The Ego’s Desire for Deathlessness
September 21, 2020
I just watched a movie on Netflix called HOPE FROZEN, about a family in Thailand whose two year-old daughter died of brain cancer, and they have her cryogenically preserved. It makes a powerful statement about science vs. spirituality, family dynamics and complicated grief. I had a very strong emotional (and socio-political) reaction to it.
At the beginning of the film, the narrator refers to death as “a problem,” and later in the film, the little girl’s father suggests that even if she is revived many decades from now, her parents may not have aged, because “science may have solved the aging problem by then.”
I have nothing against science, but the perception of aging and death as “problems” disturbs me greatly. So does the concept of “deathlessness,” which the father proposes in the film. He is a scientist enamored with cryogenics. He also admits that he cannot accept the idea of his daughter’s death.
At one point the family (which is Buddhist) becomes famous because this child is the youngest person to ever be frozen. The father is interviewed on news programs throughout Asia, and many of the interviewers criticize him for trapping her soul and stopping it from moving forward in its journey (from a Buddhist perspective). There is also a science-minded older son who is tasked with the caretaking of his frozen sister… after he becomes initiated as a Buddhist monk so he can look after her soul. . I found so many things disturbing about this story it’s hard to know where to begin. From a grief counselor perspective, this family is experiencing complicated grief, unable to accept the death of their child. In fact, they later have a new baby — a daughter — and they name her after the frozen one.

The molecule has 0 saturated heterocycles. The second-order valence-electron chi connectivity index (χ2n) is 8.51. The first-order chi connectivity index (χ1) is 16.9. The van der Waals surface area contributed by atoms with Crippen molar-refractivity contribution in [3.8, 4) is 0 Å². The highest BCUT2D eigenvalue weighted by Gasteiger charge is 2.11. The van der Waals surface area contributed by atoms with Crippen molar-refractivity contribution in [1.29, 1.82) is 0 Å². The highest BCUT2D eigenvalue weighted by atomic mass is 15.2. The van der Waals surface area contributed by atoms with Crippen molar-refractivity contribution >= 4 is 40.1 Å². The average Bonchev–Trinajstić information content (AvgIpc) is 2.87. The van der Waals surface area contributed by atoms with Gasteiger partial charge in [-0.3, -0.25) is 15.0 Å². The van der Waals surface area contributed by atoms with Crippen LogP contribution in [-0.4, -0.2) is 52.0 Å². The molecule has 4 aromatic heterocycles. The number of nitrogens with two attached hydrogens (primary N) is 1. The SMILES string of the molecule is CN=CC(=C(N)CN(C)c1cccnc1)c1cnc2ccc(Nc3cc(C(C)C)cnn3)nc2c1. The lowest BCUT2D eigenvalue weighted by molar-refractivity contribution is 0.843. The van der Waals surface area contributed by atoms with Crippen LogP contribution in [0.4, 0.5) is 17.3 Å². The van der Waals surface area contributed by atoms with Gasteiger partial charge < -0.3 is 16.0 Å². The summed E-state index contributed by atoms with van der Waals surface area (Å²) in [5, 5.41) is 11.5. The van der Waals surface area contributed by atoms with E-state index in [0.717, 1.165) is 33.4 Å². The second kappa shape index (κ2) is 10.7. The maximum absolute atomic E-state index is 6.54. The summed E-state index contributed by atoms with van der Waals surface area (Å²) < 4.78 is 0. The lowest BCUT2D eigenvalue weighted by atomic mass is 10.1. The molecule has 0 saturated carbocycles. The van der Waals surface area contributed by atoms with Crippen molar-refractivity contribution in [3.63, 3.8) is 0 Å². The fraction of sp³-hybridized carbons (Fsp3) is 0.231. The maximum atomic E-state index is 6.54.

Toward the end of the movie, the son speaks with one of the leading researchers in this field, who tells him that there is only a 0.1% chance that anybody can be restored from this procedure. . You can find it on Netflix by searching for “Hope Frozen.” I’d love to hear your comments.
I believe the fundamental difference in our country today is found in the premise of the movie, faith in God and acceptance that we are souls in imperfect human form vs a purely material atheistic world view. Those with faith acknowledge free will and freedom as a means to reaching human potential AND faith in God connects them to their soul and knowledge of eternal life, often leading to moral choices and respect for others to make their own way. Athists or humanists (who were Christian originally which led to freedom in USA) or marxists, seek power and social engineering to create a “better world” all based on a fear of death and a lack of trust in fellow humans to do good.